In 1994, he addressed the United Nations again about Arctic development, conservation and the possibility of big projects to improve the world – tunnels, cross-continental rail projects, reallocation of water resources from north to south, linking the world’s excess energy-generating capacity with those most in need. He lamented the use of war as an economic driver. “Why war?” he asked. “Why not big projects? After all, war is just a big project.”
He also shared his vision for the future of his state.
The obligation rests with government  both to care for the land, and to make it productive. Therefore government must not be the enemy. Government must be the friend. Government must regulate, to ensure that our lands and people are not exploited. But government must also advocate. Without government saying “yes,,” there will be no sustainable economic foundation.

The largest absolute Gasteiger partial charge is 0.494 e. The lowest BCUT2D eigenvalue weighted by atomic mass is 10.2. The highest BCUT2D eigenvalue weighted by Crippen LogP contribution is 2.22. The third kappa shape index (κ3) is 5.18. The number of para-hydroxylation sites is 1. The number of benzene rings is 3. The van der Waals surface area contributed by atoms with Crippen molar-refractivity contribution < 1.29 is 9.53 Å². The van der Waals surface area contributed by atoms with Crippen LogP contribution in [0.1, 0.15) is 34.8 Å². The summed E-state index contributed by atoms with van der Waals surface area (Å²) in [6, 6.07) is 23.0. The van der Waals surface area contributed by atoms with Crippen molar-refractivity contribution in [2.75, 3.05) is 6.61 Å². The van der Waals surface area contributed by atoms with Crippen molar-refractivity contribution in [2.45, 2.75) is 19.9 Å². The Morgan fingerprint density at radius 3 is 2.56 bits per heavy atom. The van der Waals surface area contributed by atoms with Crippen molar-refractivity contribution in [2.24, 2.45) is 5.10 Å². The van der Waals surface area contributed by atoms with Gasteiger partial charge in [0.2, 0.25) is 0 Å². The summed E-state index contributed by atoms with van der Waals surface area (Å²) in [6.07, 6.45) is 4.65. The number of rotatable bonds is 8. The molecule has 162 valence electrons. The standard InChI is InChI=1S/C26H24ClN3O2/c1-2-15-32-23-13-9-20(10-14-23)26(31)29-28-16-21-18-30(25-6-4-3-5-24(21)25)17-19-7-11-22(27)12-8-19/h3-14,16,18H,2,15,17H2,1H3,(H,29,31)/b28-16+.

I call Alaska an “Owner State.” What we own in common must be managed in a new way – not in the interest of a few, but for the needs of all.
Hickel continued to preach the mantra of the Owner State, and advocate for arctic development and conservation for the remainder of his days. In his later years, he co-founded Commonwealth North with Governor William Egan, co-founded the Northern Forum, and founded the Institute of the North. Those organizations continue to promote Alaska public policy issues, highlight Alaska’s role as an arctic state, and connect the state to others on the national and international stage.
When he died, at the age of 90, at his request he was buried in Anchorage, standing up in case he had to “come out fighting” for Alaska. His tombstone reads – “Arctic Statesman” followed by “Stay Free.”